About a million years ago, I wrote story called “The Other Village”. The story was written for the second volume in Tartarus’s STRANGE TALES series, and was accepted less than twenty-four hours after submission (which was amazing, considering my first few submissions to the book were rejected). It was elated, and became even more so the following year when Stephen Jones selected it for THE MAMMOTH BOOK OF BEST NEW HORROR, VOL. 19. This was my first time in the series—in any best-of book—and it felt incredible to be part of that select few.
The internet is a funny thing. You can find almost anything there. One day, a few years later, I stumbled across an audio download of that same book. It was strange, primarily because I hadn’t been aware of an audio edition. I certainly hadn’t given anyone the rights to record my story. Yet, upon downloading, I realized that it was what it said on the tin—BEST NEW HORROR, in audio form. And, weirder, it sounded professionally recorded. Yet when I asked Jones about it, I was told it was not a legitimate recording. Why would anyone go through the trouble of reading the entire book and recording it? Was it an acting exercise of some sort? I was perplexed, but did what anyone would do: I saved the file for my story.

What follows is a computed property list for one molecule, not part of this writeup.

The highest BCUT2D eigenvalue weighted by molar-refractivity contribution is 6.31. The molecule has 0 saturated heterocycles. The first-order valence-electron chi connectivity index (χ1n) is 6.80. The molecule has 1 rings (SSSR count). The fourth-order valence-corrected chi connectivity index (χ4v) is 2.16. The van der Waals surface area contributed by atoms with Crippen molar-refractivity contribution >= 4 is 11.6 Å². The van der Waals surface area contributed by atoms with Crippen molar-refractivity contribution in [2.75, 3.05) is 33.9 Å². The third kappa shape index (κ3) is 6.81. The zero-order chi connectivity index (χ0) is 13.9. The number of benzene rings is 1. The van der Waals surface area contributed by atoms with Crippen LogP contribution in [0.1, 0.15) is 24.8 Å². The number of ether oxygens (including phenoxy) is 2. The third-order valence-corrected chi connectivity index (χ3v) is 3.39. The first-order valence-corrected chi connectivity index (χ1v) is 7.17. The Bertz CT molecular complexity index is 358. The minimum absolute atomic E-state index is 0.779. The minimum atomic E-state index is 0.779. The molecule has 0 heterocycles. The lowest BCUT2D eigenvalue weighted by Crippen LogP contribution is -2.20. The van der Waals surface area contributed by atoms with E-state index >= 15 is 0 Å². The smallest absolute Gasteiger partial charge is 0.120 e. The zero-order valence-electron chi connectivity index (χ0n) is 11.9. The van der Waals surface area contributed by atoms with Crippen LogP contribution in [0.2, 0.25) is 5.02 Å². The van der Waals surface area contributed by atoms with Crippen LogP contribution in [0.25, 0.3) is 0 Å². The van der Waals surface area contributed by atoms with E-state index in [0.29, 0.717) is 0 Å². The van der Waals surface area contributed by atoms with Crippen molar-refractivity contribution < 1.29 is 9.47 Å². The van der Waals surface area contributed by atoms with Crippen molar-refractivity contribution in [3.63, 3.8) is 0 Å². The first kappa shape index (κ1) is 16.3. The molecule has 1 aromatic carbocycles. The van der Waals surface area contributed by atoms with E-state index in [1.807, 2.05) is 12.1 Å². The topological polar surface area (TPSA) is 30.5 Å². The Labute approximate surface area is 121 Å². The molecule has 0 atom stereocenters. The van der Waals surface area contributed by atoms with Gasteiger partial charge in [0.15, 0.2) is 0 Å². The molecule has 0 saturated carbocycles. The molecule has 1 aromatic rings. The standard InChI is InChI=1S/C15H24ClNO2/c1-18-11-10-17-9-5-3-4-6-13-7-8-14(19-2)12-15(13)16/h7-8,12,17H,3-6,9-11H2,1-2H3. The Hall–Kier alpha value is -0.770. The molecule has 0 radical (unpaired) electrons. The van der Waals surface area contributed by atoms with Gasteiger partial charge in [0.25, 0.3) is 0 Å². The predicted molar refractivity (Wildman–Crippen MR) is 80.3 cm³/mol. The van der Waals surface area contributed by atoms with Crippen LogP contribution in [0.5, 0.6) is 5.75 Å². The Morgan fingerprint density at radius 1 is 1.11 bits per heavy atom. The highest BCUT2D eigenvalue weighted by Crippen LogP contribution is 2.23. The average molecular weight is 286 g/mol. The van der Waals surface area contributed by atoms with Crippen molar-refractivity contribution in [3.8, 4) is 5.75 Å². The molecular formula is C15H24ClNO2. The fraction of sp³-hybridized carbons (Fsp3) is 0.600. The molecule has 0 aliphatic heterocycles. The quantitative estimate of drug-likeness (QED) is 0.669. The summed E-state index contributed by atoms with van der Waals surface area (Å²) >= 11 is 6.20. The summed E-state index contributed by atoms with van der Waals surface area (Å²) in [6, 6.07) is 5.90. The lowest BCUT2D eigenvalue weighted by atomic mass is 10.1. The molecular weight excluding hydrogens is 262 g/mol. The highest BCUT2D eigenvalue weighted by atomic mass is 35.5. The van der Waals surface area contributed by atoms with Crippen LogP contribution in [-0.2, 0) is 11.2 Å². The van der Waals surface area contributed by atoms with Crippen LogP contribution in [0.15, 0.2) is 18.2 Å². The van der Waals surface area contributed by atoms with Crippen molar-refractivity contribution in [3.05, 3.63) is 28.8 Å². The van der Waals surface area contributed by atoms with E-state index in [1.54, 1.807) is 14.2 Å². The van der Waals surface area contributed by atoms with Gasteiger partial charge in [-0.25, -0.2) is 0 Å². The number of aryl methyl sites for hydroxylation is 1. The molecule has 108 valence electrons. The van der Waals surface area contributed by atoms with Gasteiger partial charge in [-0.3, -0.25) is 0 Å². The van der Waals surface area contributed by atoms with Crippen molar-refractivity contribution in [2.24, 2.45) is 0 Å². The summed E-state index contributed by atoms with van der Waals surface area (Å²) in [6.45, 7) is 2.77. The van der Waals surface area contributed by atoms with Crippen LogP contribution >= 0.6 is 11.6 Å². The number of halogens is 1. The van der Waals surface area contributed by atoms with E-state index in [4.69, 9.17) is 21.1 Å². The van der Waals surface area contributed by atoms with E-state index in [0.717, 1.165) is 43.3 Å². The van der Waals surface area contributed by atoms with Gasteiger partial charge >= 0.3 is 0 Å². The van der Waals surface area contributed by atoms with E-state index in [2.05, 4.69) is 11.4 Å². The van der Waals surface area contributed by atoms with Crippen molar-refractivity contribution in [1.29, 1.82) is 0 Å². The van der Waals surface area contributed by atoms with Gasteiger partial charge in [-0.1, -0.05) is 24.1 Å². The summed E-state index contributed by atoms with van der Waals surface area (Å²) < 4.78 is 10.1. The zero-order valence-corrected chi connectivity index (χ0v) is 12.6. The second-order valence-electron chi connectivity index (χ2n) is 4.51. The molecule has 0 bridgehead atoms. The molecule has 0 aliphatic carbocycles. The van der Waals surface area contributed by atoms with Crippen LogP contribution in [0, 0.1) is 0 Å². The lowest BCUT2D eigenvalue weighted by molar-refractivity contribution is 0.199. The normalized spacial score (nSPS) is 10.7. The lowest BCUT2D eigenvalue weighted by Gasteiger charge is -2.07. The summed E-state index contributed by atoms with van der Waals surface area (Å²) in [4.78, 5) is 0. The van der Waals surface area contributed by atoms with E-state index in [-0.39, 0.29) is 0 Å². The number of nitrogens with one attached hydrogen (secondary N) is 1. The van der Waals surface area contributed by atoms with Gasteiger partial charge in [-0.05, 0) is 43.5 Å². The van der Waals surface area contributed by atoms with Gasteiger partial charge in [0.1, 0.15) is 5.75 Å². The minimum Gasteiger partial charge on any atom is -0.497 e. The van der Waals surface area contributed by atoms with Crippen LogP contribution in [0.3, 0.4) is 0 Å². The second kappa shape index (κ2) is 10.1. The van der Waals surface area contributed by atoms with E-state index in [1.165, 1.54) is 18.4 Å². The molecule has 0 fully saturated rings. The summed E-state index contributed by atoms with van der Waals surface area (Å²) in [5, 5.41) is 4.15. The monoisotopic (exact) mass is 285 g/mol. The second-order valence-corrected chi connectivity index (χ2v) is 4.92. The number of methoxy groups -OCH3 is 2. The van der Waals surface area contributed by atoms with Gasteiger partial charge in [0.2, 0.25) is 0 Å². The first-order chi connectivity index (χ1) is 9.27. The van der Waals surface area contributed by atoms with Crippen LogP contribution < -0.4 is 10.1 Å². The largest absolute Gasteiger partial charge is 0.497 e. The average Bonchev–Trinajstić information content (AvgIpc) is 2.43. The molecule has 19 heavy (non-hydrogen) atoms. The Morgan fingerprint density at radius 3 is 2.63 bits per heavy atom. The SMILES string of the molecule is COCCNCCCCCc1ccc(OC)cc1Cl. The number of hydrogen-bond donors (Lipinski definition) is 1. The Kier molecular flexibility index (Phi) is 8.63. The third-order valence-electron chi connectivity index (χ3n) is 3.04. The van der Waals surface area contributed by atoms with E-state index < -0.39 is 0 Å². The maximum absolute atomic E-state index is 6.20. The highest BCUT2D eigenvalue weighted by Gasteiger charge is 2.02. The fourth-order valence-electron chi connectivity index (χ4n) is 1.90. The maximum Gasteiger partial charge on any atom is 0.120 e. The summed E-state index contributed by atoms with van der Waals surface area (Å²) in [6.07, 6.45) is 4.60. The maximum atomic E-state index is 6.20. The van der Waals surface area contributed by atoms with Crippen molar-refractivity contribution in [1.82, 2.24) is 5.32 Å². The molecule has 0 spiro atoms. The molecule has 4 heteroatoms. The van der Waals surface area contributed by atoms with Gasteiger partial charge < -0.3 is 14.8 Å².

I stumbled over that recording today by accident, and gave it a refreshed listen. This story is a pretty bitter pill, and contains one of my most unpleasant characters. I love her, but if I were writing the story now, I’d likely soften her, just a smidgen, just enough to make her human. That said, I think we all know people like her, and I think the story told around her remains strong.
This story remains pretty important to me for a host of reasons, but perhaps most of all as a sign post that assured me what I was doing was worthwhile, and that I had something unique to offer. And, in the spirit of offering, I offer the story here for you to listen to. True, I don’t have permission from the person who recorded it to share his work, but neither did he to share mine. I thus consider it a draw.
(And for those who want more of this sort of tale, I point you to my collection, COLD TO THE TOUCH, where this story was ultimately collected.)